Within the military, everyone understands the ongoing political gamesmanship in beguiling voters with the rubric of “teaching Pakistan a lesson”. For a military that has, over the decades and under successive political dispensations, been degraded, starved of resources and devalued in relative precedence, there is heady gratification in suddenly occupying the limelight, being lauded by the political elite and deified by the cheering throng. But when the lights dim and the applause fades, soldiers, sailors and airmen can hardly miss the depressing realisation that they are no better off than before. The many promises of bigger budgets, faster modernisation, state-of-the-art weaponry and respect from the ministry or the civil officials who rule their lives turn out to be hot air. As would be vouchsafed by thousands of disabled veterans who are spending their retirement fighting in court for their elusive benefits, it is the government and the defence ministry that stands in their way.
Starry-eyed former generals dreaming of political careers would do well to recognise that political parties have actually fielded only a handful of veterans in elections over the last two decades. Walter C Ladwig III, an India specialist at King’s College, London has compared the percentage of veterans in the Lok Sabha with those in the UK parliament and in the US Congress over the years. In the 1970s, 70 per cent of American Congresspersons were veterans, mainly due to conscription during the Vietnam War. After the draft was ended, this dropped to 50 per cent in the 1990s. Today, long after the era of compulsary service, 19 per cent of US congresspersons are military veterans. In the UK, that figure currently hovers around eight per cent. In India, from the first to the 14th Parliaments, just two-to-four per cent of the elected members had a “professional background”, which includes policemen, military veterans and civilian professionals like doctors and engineers.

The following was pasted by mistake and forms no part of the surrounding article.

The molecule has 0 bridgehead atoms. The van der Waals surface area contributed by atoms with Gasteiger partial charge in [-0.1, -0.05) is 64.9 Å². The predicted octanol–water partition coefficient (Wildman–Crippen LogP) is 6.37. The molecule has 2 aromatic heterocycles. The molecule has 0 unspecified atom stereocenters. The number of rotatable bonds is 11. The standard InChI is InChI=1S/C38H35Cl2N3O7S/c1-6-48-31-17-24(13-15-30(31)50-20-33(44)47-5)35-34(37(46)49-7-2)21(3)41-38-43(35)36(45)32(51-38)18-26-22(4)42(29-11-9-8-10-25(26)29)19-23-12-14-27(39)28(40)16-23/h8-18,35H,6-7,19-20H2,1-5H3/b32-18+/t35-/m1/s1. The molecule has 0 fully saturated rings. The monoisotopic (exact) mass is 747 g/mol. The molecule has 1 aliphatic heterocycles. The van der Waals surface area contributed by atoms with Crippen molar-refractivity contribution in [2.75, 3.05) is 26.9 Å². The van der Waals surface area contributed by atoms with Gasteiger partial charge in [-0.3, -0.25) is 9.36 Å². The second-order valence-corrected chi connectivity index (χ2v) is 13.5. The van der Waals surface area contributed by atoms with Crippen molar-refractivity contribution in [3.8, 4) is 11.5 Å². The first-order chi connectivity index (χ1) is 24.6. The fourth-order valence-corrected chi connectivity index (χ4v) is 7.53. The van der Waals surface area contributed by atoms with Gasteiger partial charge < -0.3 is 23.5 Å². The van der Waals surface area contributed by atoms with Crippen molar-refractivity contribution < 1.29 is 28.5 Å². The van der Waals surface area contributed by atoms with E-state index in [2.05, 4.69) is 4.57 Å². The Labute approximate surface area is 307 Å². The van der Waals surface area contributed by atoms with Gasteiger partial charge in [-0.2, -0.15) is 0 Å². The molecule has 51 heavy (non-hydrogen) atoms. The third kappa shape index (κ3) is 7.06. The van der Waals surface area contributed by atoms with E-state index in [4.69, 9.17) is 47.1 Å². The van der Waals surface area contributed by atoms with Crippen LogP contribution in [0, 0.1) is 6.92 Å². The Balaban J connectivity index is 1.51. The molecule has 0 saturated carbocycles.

This is unlikely to change anytime soon. Election Commission data indicates that 16 veterans were given party tickets in the 1999 general election, a figure that dropped to 10 in 2004, seven in 2009, before rising again to 16 in 2014. The numbers could be marginally higher, since Ladwig has identified veterans through military ranks affixed with members’ names. Those who left out their ranks, such as General VK Singh, have not been counted.
For many veterans who have served an apolitical ideal of the state, the key question today remains: is the military being saffronised; and how much concern should that arouse? It must be remembered that militaries the world over are conservative organisations and, therefore, tend to align themselves with parties like the BJP that propagate conservative social and political values. What is of deep concern though, is the aggressive deification of the soldier evident today, amplified by a jingoistic media. With service chiefs and generals increasingly paraded to endorse government viewpoints, or provide “clean chits” against criticism, there should be worry about the use of the military – and of notions of the “national interest” or majoritarian religious sentiment – to effectively shut down the space for critique or doubt. This device, which is straight from the European fascist playbook, is good neither for society, nor polity, nor the military itself. It is time the generals stepped back.